Lists Home |
Date Index |
- To: "Simon St.Laurent" <firstname.lastname@example.org>,<email@example.com>
- Subject: RE: [xml-dev] If XML is too hard for a programmer, perhaps he'd b e better off as a crossing guard
- From: "Joshua Allen" <firstname.lastname@example.org>
- Date: Mon, 31 Mar 2003 14:31:20 -0800
- Thread-index: AcL3ue99GKQBmHH+Q4iVGDnnf3AuzQAGkJjg
- Thread-topic: [xml-dev] If XML is too hard for a programmer, perhaps he'd b e better off as a crossing guard
> doesn't let me scream "IGNORE THAT CDATA SECTION MARKER AND PARSE THE
> DAMN CONTENT NORMALLY!"
The two are not interchangeable, I am sure you know. Markup inside a
CDATA section is completely different from markup inline with the
> I'm in the classically stupid position where the export is generating:
> <repeatingNode1><![CDATA[This is in <b>bold</b>, or at least it should
What exactly is stupid about that? Presumably the application that
generates and consumes that data expects a *text* node, and not xsd:any.
Are you saying that the export was dumb to demand text, or that the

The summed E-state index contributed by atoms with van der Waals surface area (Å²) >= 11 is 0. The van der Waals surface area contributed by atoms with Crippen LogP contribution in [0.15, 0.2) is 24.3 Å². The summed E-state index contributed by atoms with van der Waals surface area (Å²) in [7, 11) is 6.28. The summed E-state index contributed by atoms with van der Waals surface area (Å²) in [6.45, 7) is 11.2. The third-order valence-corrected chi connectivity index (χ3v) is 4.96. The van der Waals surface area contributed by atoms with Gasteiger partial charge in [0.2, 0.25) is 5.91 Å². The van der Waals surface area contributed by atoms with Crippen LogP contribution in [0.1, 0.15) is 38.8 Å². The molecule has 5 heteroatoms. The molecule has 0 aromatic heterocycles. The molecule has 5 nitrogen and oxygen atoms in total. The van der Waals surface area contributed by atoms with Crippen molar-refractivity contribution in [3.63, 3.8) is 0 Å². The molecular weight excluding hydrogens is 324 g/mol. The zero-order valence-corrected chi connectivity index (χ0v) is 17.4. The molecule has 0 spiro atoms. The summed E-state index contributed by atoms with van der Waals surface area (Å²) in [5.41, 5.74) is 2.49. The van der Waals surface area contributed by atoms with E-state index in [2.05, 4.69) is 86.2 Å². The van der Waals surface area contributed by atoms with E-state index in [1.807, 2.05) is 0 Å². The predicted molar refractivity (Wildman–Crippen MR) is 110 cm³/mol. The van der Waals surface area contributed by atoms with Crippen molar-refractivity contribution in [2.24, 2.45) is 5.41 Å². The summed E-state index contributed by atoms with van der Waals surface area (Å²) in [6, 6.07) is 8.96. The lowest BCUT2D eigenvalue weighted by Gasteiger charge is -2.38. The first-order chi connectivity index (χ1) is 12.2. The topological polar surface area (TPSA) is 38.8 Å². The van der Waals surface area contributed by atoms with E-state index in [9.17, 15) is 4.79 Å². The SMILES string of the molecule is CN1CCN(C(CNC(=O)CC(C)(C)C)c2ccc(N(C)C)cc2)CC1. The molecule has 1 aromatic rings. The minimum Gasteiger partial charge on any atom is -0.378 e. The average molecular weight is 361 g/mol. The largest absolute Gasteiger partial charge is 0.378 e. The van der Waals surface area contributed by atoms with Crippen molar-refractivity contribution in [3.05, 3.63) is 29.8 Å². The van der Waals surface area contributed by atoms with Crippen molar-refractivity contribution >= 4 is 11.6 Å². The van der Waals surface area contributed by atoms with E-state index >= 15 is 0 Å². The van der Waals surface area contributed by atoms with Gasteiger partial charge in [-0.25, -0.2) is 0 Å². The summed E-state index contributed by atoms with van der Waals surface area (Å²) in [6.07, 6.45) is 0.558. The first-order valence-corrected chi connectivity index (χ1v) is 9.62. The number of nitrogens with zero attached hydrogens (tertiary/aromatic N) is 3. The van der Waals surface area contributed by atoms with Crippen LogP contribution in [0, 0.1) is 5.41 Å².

application really wanted xsd:any and simply screwed up?
Even more importantly, do you *really* want your <b></b> tags to be
hanging out with no namespace? What will you do when your "markup"
contains something like "<p><br>"?
I get confused when I see people who *insist* on treating HTML as if it
is "markup" rather than text, and then get predictably upset in the
myriad instances where this causes unnecessary pain.
> More creatively, there may also be times where the use of CDATA
> is appropriate, so simply nuking all of them isn't the right answer
Yeah, exactly -- use CDATA (or escaped XML) when you want a text node.
That is actually a whole lot of cases.